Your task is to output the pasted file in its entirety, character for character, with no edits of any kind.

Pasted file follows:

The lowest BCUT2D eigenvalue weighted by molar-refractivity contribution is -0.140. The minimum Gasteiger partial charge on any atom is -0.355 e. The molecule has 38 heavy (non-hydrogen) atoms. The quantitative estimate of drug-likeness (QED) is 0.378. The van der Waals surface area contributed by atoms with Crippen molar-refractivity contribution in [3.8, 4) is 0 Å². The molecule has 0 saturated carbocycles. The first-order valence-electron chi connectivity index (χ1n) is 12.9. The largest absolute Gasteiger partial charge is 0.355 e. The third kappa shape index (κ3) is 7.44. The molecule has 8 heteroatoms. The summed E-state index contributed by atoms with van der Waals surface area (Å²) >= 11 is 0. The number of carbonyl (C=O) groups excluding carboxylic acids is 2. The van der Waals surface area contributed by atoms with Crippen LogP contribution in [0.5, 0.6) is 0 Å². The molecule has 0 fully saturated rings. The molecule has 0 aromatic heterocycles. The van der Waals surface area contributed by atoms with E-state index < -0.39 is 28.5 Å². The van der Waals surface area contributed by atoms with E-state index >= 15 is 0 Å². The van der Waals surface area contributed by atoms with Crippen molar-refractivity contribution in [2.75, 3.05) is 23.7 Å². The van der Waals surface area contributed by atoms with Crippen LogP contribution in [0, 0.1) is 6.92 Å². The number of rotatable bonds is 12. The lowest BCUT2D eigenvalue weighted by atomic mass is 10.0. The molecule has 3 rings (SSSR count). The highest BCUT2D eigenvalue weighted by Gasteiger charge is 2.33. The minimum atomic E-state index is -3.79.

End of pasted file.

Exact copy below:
The lowest BCUT2D eigenvalue weighted by molar-refractivity contribution is -0.140. The minimum Gasteiger partial charge on any atom is -0.355 e. The molecule has 38 heavy (non-hydrogen) atoms. The quantitative estimate of drug-likeness (QED) is 0.378. The van der Waals surface area contributed by atoms with Crippen molar-refractivity contribution in [3.8, 4) is 0 Å². The molecule has 0 saturated carbocycles. The first-order valence-electron chi connectivity index (χ1n) is 12.9. The largest absolute Gasteiger partial charge is 0.355 e. The third kappa shape index (κ3) is 7.44. The molecule has 8 heteroatoms. The summed E-state index contributed by atoms with van der Waals surface area (Å²) >= 11 is 0. The number of carbonyl (C=O) groups excluding carboxylic acids is 2. The van der Waals surface area contributed by atoms with Crippen LogP contribution in [0.5, 0.6) is 0 Å². The molecule has 0 fully saturated rings. The molecule has 0 aromatic heterocycles. The van der Waals surface area contributed by atoms with E-state index < -0.39 is 28.5 Å². The van der Waals surface area contributed by atoms with E-state index >= 15 is 0 Å². The van der Waals surface area contributed by atoms with Crippen molar-refractivity contribution in [2.75, 3.05) is 23.7 Å². The van der Waals surface area contributed by atoms with Crippen LogP contribution in [0, 0.1) is 6.92 Å². The number of rotatable bonds is 12. The lowest BCUT2D eigenvalue weighted by atomic mass is 10.0. The molecule has 3 rings (SSSR count). The highest BCUT2D eigenvalue weighted by Gasteiger charge is 2.33. The minimum atomic E-state index is -3.79.